Boiga irregularis (Merrem, 1802)

Range: Northern Australia, New Guinea, Indonesia, Solomon Islands, Guam (Introduced)
Habitat: Tropical Forest
Diet: Frogs, Lizards, Birds, Eggs, Bats
Social Grouping: Asocial (will share refuges)
Lifespan: 13 Years (Captivity)
Reproduction: May breed year round in wetter portions of range, females have sperm storage abilities, 4-12 eggs deposited in hollow logs, rock crevice, or other hiding place; they hatch between 76-90 days later.  The age of sexual maturity depends on body length
Conservation Status: Not Listed


  • Body length varies across range, but snakes from the introduced population of Guam achieve the greatest length at over 3 meters.  The snake is long and slender with a proportionately large head
  • Wide range of color morphs, including the namesake brown-yellow, as well as blue-and-white or red-and-white banding
  • Most active by night, the snakes have large eyes with elliptical vertical pupils, sometimes giving them the nickname of "cat snakes"; daytime hours are often spent inactive under rocks, in crevices, or in dense vegetation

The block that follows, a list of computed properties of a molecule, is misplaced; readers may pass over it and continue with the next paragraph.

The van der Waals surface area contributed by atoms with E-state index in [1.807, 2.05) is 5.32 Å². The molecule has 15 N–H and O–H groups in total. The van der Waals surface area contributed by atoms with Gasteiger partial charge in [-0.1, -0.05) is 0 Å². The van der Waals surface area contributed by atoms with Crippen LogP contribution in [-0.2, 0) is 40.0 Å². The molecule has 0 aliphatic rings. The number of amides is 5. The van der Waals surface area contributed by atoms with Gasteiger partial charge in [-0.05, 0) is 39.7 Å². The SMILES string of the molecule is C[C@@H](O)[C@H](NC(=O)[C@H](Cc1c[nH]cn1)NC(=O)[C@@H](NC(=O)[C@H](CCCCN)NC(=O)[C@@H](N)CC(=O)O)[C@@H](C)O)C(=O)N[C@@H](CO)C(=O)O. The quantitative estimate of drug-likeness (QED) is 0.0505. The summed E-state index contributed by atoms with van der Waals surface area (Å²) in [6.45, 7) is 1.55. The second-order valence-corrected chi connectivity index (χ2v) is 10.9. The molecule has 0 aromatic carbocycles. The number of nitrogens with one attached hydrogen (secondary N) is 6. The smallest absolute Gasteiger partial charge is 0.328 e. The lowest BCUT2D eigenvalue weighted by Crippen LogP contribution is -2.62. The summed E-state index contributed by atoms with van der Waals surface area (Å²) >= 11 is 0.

• Primarily arboreal, but also known to forage on the ground or enter grasslands or clearings while crossing from one patch of habitat to another
  • Species is mildly venomous (the venom is neurotoxic), with two small, grooved fangs located at the rear of the mouth.  Snakes that are threatened will rear up in a threatening position, but bites on humans are uncommon
  • The brown tree snake was first detected in Guam in the 1950's, presumably accidentally imported in military cargo during World War II.  Since then, the snake has wrecked havoc on the predator-naive native bird-life, driving many Guam species to extinction or extirpation



Friday, May 22, 2015

Marianas Avifauna Conservation

On Guam, the damage has been done.  The accidental introduction of the brown tree snake to the island has resulted in the extinction or extirpation of many of the island's bird species, the severe decline of many others.  Efforts to reduce the numbers of the snake are in place, but the main focus since has been to limit the spread of the snake.  The realization has been that what has happened on Guam could happen elsewhere.

But what do to about the survivors?  The Guam rail, the Micronesian kingfisher, and other birds which now survive in zoos and breeding centers - what about them?  Maintain them in captivity forever, and if so, to what end?  Reintroduce them to Guam?  You might as well pluck them first so the snakes will have an easier time swallowing them.  Recently, a consortium of government agencies, NGOs, and zoos has come up with another option - the Marianas Avifauna Conservation Project.